After breast-conserving surgery, you will usually be offered radiotherapy to destroy any remaining cancer cells.
A mastectomy is the removal of all the breast tissue, including the nipple. If there are no obvious signs that the cancer has spread to your lymph nodes, you may have a mastectomy, in which your breast is removed, along with a sentinel lymph node biopsy (SLNB).
If the cancer has spread to your lymph nodes, you will probably need more extensive removal (clearance) of lymph nodes from the axilla (under your arm).
Breast reconstruction is surgery to make a new breast shape that looks as much as possible like your other breast. Reconstruction can be carried out at the same time as a mastectomy (immediate reconstruction) or it can be carried out later (delayed reconstruction). It can be done either by inserting a breast implant or by using tissue from another part of your body to create a new breast.
Lymph node surgery
To find out if the cancer has spread, a procedure called a sentinel lymph node biopsy (SLNB) may be carried out. The sentinel lymph nodes are the first lymph nodes that the cancer cells reach if they spread. They are part of the lymph nodes under the arm (axillary lymph nodes). The position of the sentinel lymph nodes varies, so they are identified using a combination of a radioisotope and a blue dye.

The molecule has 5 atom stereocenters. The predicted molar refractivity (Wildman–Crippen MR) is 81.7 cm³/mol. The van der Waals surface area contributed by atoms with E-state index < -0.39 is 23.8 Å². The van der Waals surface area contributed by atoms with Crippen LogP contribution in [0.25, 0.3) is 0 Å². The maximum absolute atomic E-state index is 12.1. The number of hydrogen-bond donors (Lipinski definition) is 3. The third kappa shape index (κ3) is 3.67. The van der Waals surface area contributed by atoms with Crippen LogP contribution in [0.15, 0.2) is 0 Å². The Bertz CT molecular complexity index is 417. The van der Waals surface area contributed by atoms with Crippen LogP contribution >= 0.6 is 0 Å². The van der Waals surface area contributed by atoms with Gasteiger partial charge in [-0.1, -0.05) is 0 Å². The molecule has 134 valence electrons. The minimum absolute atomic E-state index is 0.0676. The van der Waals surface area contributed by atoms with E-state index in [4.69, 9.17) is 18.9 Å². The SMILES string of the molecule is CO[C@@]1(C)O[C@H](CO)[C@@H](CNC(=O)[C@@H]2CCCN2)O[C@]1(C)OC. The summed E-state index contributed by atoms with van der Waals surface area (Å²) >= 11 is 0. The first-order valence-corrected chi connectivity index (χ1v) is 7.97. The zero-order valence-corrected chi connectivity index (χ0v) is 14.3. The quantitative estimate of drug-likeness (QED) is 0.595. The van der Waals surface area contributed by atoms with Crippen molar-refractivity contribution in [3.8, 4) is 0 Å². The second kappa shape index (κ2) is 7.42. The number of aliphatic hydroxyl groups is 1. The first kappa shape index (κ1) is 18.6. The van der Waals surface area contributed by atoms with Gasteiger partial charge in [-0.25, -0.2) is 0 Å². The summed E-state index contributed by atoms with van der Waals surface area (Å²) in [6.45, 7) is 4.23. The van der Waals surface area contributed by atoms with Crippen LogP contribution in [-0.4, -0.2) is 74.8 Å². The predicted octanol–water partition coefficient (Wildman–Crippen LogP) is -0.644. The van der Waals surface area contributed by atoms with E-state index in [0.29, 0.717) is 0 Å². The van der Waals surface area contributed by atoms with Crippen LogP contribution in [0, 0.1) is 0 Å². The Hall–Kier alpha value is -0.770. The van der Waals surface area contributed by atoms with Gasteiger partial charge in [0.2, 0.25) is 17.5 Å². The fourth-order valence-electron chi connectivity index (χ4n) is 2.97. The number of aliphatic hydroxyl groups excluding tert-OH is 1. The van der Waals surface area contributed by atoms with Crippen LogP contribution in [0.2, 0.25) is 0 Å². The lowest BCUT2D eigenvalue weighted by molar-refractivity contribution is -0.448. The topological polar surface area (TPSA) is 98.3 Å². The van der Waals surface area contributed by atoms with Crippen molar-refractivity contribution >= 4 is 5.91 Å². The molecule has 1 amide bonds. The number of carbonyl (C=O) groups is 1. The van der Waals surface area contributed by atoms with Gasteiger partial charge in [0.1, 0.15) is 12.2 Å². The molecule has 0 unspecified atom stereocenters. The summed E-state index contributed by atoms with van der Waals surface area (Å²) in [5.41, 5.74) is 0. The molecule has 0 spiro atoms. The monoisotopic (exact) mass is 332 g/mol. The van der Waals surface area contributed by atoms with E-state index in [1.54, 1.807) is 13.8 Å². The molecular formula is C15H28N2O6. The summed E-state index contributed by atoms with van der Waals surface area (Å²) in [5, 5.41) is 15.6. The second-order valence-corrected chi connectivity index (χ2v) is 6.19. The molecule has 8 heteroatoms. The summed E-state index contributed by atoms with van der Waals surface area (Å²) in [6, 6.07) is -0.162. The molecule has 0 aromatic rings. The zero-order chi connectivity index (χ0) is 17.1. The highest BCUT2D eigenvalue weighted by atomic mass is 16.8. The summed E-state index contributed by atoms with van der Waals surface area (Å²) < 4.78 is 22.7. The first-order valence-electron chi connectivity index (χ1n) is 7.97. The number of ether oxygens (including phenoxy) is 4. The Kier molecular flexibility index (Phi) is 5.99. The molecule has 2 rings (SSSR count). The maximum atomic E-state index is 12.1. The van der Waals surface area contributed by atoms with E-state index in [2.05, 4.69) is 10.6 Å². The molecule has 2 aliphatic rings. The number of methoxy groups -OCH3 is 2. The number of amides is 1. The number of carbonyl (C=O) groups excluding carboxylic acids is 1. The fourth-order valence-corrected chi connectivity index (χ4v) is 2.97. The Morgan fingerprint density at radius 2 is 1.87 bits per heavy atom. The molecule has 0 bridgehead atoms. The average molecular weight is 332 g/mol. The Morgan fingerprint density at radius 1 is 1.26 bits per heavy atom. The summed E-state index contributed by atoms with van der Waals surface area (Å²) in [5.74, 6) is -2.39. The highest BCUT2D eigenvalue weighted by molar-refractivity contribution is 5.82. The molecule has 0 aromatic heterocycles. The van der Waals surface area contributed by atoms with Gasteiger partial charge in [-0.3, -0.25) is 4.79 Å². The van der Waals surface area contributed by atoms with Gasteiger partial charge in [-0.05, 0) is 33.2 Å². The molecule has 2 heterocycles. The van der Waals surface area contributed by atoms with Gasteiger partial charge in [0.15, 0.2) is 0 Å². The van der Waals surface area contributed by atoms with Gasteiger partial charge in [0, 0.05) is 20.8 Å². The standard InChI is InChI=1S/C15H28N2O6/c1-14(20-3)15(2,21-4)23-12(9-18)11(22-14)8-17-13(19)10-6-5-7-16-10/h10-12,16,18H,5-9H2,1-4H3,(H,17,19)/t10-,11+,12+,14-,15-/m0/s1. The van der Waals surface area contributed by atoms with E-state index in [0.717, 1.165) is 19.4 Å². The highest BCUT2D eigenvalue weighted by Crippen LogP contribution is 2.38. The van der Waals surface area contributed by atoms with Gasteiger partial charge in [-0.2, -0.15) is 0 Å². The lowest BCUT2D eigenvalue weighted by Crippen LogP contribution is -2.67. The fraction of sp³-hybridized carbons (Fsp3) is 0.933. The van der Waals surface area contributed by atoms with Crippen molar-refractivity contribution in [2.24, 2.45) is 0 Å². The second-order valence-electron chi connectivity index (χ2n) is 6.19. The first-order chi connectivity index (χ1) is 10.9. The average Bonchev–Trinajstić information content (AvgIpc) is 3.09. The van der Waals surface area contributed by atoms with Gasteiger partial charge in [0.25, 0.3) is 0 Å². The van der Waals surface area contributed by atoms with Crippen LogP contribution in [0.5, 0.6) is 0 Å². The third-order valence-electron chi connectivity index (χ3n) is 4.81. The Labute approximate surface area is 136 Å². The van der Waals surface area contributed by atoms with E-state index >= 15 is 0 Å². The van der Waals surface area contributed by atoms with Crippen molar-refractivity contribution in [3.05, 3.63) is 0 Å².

The sentinel lymph nodes are examined in the laboratory to see if there are any cancer cells present. This provides a good indicator of whether the cancer has spread.
If there are cancer cells in the sentinel nodes, you may need further surgery to remove more lymph nodes from under the arm.
Radiotherapy uses controlled doses of radiation to kill cancer cells. It is generally given after surgery and chemotherapy to kill any remaining cancer cells.
If you need radiotherapy, your treatment will begin within 12 weeks of your surgery or within a month of your chemotherapy if you receive chemotherapy. Radiotherapy treatment is typically given five days a week and may last for three to five weeks. Each treatment session will only last a few minutes.